S Corporation or ‘Check the Box’

Any eligible LLC can “check the box” in the form 8832 of the IRS in order to elect to file taxes as an entity rather than flow-through personal income tax. Not all companies are eligible to file as an S Corporation; the business must have less than 100 members, only one class of stock, and only allowable shareholders. It must be a domestic company and not be an ineligible institution (like a financial institution or insurance company). The benefit of being an S Corporation for tax purposes means that you can file your company as if it were a corporation (its own business entity) and the taxes do not have to flow to the personal income of the business owners. In addition to this, come tax time, the business is subjected to a lower tax rate, and less income is subjected to that rate. When filing as an S Corporation, the business owners have to be paid a “reasonable salary”, which would then be taxed at the normal income tax rate for a salaried employee. The additional amount may be taxed as ordinary income (not self-employment) and at the cheaper corporate tax rate.

Benefits of Filing as S Corp

If you decide to “check the box” and file as an S Corporation, you can seek the tax benefits of a corporation without having to go through a lengthy registration process, pay expensive fees, or deal with the hassle of maintaining the business requirements every year (like holding shareholder meetings). Therefore, by this method, an LLC can get a corporation taxation cut for less work. LLCs might find that they are withholding a large amount of their profits, called retained earnings. However, by treating their company as a corporation for tax purposes, the profits kept in the LLC can be taxed at the separate income tax rate that corporations are subject to.Once an LLC elects to file as an S Corp, then the owner’s personal income taxes do not take on the income of the business. Instead, the first USD $75,000 profits are subjected to a lower overall tax.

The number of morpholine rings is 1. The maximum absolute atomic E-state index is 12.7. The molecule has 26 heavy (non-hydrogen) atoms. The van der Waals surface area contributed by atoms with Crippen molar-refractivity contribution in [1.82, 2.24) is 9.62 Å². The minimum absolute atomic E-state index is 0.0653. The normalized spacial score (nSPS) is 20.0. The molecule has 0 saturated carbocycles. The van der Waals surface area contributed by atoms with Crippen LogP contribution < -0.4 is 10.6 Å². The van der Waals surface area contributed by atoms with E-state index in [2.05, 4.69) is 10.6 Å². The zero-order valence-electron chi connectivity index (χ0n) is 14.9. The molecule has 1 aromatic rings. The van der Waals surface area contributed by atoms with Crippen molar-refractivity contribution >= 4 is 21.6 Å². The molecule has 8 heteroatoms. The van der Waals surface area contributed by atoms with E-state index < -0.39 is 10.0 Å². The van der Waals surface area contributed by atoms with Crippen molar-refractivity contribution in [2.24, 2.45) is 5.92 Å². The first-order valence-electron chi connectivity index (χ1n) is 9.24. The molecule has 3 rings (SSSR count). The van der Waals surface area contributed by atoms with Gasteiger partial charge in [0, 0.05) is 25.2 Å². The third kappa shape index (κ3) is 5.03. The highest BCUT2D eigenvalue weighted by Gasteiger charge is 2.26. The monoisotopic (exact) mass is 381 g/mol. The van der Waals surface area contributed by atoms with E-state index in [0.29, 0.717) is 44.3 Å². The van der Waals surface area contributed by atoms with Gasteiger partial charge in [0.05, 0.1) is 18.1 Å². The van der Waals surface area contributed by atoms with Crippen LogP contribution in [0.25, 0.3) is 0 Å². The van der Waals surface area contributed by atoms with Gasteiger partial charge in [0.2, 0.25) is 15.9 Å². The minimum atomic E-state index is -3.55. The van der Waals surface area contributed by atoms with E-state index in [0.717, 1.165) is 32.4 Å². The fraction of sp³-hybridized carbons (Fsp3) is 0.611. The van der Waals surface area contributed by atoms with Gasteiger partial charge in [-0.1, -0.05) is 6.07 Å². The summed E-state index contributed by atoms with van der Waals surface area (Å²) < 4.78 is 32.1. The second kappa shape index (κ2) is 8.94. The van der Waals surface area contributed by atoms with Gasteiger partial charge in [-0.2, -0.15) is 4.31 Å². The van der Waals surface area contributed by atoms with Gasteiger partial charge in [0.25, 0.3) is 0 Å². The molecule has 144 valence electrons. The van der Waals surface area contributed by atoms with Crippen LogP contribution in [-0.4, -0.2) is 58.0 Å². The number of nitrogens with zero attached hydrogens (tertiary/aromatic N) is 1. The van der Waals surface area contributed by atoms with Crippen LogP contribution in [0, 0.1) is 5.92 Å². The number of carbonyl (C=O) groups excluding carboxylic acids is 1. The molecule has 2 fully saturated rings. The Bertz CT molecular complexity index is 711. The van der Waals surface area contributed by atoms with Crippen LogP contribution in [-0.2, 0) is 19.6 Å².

Filing Your Taxes as an LLC

You might be wondering why the company wouldn’t just want to register as a corporation in order to seek this benefit. Recognize that filing as an S Corp is a bigger burden than filing pass-through. Businesses need to be prepared to file as if the company was its own entity for five years as well as filing the required annual reports. Even if filing as an S Corp, the business might also pay annual franchise taxes, which is essentially a flat fee for incorporating or registering with a state. The amount and when you pay will depend on the state you are filing with, your business income, business assets, and the number of shares your business has. This tax is usually due at the end of the year along with the annual report; guidelines vary by state so be sure to check your state’s guidelines.  Note that once you elect to file as an S Corp, you can’t switch back to the pass-through taxation method for at least five years. Therefore, before you make the move, ensure that you are certain that you want to file as a corporation for tax purposes. If you are unsure of this process, you can also work with a service or accountant knowledgeable in business and tax law.

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LLC|S-Corp|Sole proprietor|How to|Taxes|Pass-through